We generally don't pay much attention to scene modes, but Sony's got some good ones, including Hand-held Twilight, which captures multiple sequential images of dark scenes with each shutter press, merging the frames together for a seamless, steady night shot. It's not something you could manage to pull off in manual mode, and it's quite intuitive in practice. There are also some pretty nifty Picture Effects, such as Toy Camera, Pop Color and Partial Color options that maintain your selected color (red, green, blue or yellow) while making the rest of the frame grayscale.
For folks that are new to the NEX ecosystem, we'll touch on the basic menu structure quickly. Many key settings, such as shutter mode and ISO, can be tweaked using dedicated controls, as we outlined above. More granular adjustments require a trip through the menu system, however, such as selecting the image size, video capture file type, turning off the camera beep, formatting the SD card and so on. The interface isn't tremendously cumbersome, but it's not the most intuitive we've seen.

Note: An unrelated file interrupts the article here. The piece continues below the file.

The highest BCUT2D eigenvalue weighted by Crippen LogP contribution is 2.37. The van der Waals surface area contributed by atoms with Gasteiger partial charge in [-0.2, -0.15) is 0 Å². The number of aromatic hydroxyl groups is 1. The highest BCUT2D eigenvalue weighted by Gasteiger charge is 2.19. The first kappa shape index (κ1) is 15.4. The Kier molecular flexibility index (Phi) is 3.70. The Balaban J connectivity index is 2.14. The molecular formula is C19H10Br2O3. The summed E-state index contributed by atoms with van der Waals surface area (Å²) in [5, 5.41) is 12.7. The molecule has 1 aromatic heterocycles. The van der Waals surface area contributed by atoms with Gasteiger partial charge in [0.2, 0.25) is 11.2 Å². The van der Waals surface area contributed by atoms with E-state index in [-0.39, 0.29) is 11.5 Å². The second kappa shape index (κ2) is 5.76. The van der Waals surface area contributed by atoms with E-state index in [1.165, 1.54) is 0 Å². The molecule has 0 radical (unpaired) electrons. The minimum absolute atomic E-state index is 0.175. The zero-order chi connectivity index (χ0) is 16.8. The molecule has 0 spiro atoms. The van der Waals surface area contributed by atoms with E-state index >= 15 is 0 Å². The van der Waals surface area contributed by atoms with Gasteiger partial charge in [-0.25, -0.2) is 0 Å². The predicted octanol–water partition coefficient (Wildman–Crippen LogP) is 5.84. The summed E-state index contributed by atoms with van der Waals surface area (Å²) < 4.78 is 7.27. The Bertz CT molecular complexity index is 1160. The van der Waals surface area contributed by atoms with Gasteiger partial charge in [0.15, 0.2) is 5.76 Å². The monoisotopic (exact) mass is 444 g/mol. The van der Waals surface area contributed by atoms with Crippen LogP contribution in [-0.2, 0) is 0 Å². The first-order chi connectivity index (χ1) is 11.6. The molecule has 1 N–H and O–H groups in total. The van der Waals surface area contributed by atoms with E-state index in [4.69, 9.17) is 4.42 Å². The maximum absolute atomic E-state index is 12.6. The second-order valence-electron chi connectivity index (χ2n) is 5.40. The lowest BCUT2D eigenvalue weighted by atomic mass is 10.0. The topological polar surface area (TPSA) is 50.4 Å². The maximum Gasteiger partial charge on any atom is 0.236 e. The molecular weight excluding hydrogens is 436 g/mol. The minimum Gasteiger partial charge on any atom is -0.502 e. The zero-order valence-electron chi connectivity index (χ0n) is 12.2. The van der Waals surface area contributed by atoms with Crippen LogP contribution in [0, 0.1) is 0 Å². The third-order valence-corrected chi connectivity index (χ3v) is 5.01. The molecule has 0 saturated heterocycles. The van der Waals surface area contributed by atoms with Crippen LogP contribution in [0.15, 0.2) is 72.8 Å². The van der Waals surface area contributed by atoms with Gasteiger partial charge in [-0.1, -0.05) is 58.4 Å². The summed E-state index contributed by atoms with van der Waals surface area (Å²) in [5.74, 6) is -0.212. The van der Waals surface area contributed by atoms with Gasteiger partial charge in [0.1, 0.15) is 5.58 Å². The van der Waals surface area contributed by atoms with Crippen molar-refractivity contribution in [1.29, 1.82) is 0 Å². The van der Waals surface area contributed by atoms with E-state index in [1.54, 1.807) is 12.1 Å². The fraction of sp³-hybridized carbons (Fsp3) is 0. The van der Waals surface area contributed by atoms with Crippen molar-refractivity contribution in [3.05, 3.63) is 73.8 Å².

Performance and battery life
One major fault of the NEX-F3 (and models that came before it) was very sluggish focus speed, and a bit more focus hunting than we like to see. Fortunately, most of the issues were resolved with the 5R, and now the improvements have trickled down to the entry-level model, too. Performance is by no means comparable to what you'll get with most DSLRs or even Micro Four Thirds cameras from Olympus, but it's far better than what we used to see with Sony, and even what you'd get today with cameras like the Canon EOS-M.